But the rest of the world turned its eyes away from Hong Kong as the year progressed and nations began struggling with their own COVID emergencies. Beijing saw the opportunity to wage Lawfare, and they did not hesitate to act. On June 1, 2020 they announced the new National Security Law, that effectively criminalized—in terms that savored of treason—all acts of opposition to the government. At first they assured people that the law was not retroactive, but that distinction soon crumbled into irrelevance, and those who stand trial today are being charged with “subversion” under a law that didn’t even exist when they committed their alleged “crime.”

Interestingly, however, 31 of the 47 defendants pleaded guilty to the charges (including Joshua Wong and Benny Tai). One reason for this may be that—knowing that the court proceedings are essentially a Show Trial and that their convictions are inevitable—they pleaded guilty in the hopes of receiving a lesser sentence. Another reason may be that they wanted to acknowledge that “subverting [Beijing’s] state power” was ultimately what they aimed to accomplish by organizing an opposition primary. They were determined to do everything they could to “subvert” the neocolonial foreign power—the Chinese Communist PartyState—that was relentlessly crushing their particular local identity and their corresponding human right to self-determination. One defendant commented in words to the effect that “I am guilty of trying to subvert the power of a totalitarian state.”

These guilty pleas, however, do not procure exemption from the show trial. All of the 47 are required to stand in court through what promises to be a three month ordeal. They will not be sentenced until after those who are convicted in spite of their attempt to defend their innocence (conviction may lead to life imprisonment). Moreover, the court itself has been constituted—by government demand—in a most unusual way. The classic common law right to a “trial by jury” has been decreed to be inadequate for the gravity of this case. Instead, a panel of three judges has been appointed to decide the matter. Can anyone imagine any acquittals emerging from such a tribunal?

This is how Beijing and its running dogs wage “Lawfare.”

Lawfare has invaded Hong Kong to expedite the process of absorption that Hong Kongers have resisted since the British handed them off to the overlordship of mainland China’s Communist PartyState in 1997. It is too facile to reduce Hong Kong’s distinctiveness to the consequences of 19th century Western Imperialism. British aggression and the deplorable opium trade did draw its borders, but—amidst the imposition of many burdens and contradictions—the British also contributed the ideal of freedom and the governing processes of a Western-style civil society, while Cantonese migrants built and inhabited an entirely new city on what had up to that time been a sparsely populated rocky coast. They built a unique Asian city with its own history separate from the mainland for the past 170+ years. After 1949 Hong Kong grew enormously, serving as a refuge for many Chinese who were fleeing the Communist revolution and the political and social catastrophes of the Maoist era that followed.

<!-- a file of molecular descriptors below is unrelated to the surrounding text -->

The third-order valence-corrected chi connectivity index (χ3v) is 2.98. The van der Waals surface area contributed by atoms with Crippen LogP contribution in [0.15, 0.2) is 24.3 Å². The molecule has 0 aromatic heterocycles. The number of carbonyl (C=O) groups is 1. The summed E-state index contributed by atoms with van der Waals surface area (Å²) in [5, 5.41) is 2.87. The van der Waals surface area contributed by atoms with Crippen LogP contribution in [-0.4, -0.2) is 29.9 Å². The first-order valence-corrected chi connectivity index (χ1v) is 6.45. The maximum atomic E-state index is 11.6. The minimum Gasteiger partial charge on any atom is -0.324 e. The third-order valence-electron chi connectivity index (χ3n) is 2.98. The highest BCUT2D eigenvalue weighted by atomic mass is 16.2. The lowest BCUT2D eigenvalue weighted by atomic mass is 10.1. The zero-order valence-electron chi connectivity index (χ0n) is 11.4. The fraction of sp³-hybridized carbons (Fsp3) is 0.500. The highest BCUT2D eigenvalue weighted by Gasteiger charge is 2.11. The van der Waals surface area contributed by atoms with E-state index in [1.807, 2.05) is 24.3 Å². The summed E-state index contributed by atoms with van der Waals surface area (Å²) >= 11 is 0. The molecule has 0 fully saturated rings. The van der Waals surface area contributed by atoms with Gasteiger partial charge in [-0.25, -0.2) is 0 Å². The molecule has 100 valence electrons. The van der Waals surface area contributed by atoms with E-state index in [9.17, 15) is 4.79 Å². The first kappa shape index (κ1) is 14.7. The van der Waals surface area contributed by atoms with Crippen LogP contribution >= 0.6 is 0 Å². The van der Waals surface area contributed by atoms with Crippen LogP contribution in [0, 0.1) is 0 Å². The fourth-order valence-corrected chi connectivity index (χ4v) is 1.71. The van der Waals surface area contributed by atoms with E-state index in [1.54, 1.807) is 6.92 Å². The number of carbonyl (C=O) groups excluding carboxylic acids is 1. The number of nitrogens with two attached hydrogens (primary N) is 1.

This helps explain something of the special character and resilience of Hong Kong people. But there is more that distinguishes them. Over the past decade, the culture of Hong Kong has been powerfully impacted by the question of the meaning of freedom. What kind of freedom is worthy of human dignity? The CCP State is in many ways unaware of its own brutality. It believes that the future it is planning for Hong Kong is full of opportunities for advancement in prosperity, industriousness, technical creativity, and material comfort. Hong Kongers know that the gross incompetence and austerity of the Mao era are over. They know the new “New China” that lies across the border in Guangdong, the glitter of the multi-city metropolis surrounding the Pearl River Delta on the South China Sea, bursting with unimaginable economic growth, and inviting Hong Kong to join—perhaps even to lead—this region as it becomes the center of global commerce in the future. This is a vital aspect of the Chinese Dream that promises to lead the world of tomorrow.

Is this not “freedom” enough?

It is certainly a temptation, and not a stupid one either. If all we hope for is limited to the boundaries of this present life, what value does personal freedom really have? It it not a small sacrifice to make in exchange for the glories of material wealth, the mastery of power over the things of this world, the opportunity to collaborate in the building of a harmonious society?

It would be hard to answer this question if all we meant by “personal freedom” was the license to define ourselves and our values in whatever way we choose, without any responsibility to anyone but ourselves, without the recognition of a reality greater than our own measure, or the possibility of an unconditional commitment to any “other”. Is human personal freedom nothing more than the “right to choose” as an end in itself, rather than as the means to seek and follow the meaning of reality and the vocation of our lives, to adhere to what is good, to give and receive love? Of course everyone admits that these goals are the object of freedom, but for many the overarching goal of human freedom is to have power over reality and to be able to reduce goodness and love to our own measure. No one wants to admit that this kind of “autonomy” is an enervating illusion. No one would fight for the right to be absolute sovereign of a narcissistic dreamworld that numbs them to the actual world, wherein they are in fact slaves to the powers-that-be?

The Hong Kong 47 —along with all their compatriots—must keep searching for true human freedom. How does the search and struggle for freedom endure in prison? Among the pro-Democracy contingent in Hong Kong, there are some prominent Christians who are deeply motivated by their faith in Christ. He alone gives true freedom, and he calls out to everyone from within their own need for freedom. All those who hunger for freedom and dignity are in some way responding to him and following him, even if they don’t (yet) know him. Those who do know him and are faithful to him will generate spaces of life and community no matter where they are.

Please do not forget to pray for Hong Kong.

Law professor Benny Tai posted some reflections shortly after his arrest two years ago. This was one of his final posts before the internet was taken beyond his reach two years ago. A quotation from it can serve as a brief conclusion to these observations.

Love is Patience (Benny Tai)

There have been a few moments in the past few years 
where I feel the limits of patience.
But the Lord Jesus always makes me feel His love again 
in my weakest moments.
He loves me, loves Hong Kong, loves the world, 
including those who reject Him.
For love He is constantly patient, waiting for them to turn and change.
When I understand why love is patient and willing to love like the Lord, 
patience is born again.